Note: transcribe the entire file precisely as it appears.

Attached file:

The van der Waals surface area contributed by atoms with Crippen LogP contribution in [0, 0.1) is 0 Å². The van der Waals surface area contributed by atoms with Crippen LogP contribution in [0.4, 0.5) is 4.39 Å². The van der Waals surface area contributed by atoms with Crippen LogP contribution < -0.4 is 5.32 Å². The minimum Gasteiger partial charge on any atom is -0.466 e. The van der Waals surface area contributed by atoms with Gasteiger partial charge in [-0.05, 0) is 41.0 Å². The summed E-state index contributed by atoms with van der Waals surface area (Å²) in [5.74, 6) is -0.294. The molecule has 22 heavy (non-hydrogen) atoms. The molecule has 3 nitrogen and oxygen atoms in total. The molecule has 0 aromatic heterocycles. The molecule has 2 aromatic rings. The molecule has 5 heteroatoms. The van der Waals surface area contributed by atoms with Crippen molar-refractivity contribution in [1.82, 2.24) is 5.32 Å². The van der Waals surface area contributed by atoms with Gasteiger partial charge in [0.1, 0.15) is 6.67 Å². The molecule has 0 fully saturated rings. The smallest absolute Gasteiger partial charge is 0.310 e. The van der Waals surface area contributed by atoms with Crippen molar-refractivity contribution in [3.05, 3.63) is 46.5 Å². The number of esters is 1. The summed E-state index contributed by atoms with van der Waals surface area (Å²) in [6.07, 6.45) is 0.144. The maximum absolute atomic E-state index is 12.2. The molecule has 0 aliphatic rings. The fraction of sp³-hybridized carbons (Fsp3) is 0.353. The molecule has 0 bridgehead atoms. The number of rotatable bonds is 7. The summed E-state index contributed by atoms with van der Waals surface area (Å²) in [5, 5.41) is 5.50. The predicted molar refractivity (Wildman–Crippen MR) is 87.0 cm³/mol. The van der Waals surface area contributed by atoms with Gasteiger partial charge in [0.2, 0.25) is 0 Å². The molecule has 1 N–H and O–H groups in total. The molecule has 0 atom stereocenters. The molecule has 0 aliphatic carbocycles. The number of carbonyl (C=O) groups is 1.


The van der Waals surface area contributed by atoms with Crippen LogP contribution in [0, 0.1) is 0 Å². The van der Waals surface area contributed by atoms with Crippen LogP contribution in [0.4, 0.5) is 4.39 Å². The van der Waals surface area contributed by atoms with Crippen LogP contribution < -0.4 is 5.32 Å². The minimum Gasteiger partial charge on any atom is -0.466 e. The van der Waals surface area contributed by atoms with Gasteiger partial charge in [-0.05, 0) is 41.0 Å². The summed E-state index contributed by atoms with van der Waals surface area (Å²) in [5.74, 6) is -0.294. The molecule has 22 heavy (non-hydrogen) atoms. The molecule has 3 nitrogen and oxygen atoms in total. The molecule has 0 aromatic heterocycles. The molecule has 2 aromatic rings. The molecule has 5 heteroatoms. The van der Waals surface area contributed by atoms with Crippen molar-refractivity contribution in [1.82, 2.24) is 5.32 Å². The van der Waals surface area contributed by atoms with Gasteiger partial charge in [0.1, 0.15) is 6.67 Å². The molecule has 0 fully saturated rings. The smallest absolute Gasteiger partial charge is 0.310 e. The van der Waals surface area contributed by atoms with Crippen molar-refractivity contribution in [3.05, 3.63) is 46.5 Å². The number of esters is 1. The summed E-state index contributed by atoms with van der Waals surface area (Å²) in [6.07, 6.45) is 0.144. The maximum absolute atomic E-state index is 12.2. The molecule has 0 aliphatic rings. The fraction of sp³-hybridized carbons (Fsp3) is 0.353. The molecule has 0 bridgehead atoms. The number of rotatable bonds is 7. The summed E-state index contributed by atoms with van der Waals surface area (Å²) in [5, 5.41) is 5.50. The predicted molar refractivity (Wildman–Crippen MR) is 87.0 cm³/mol. The van der Waals surface area contributed by atoms with Gasteiger partial charge in [0.2, 0.25) is 0 Å². The molecule has 1 N–H and O–H groups in total. The molecule has 0 atom stereocenters. The molecule has 0 aliphatic carbocycles. The number of carbonyl (C=O) groups is 1.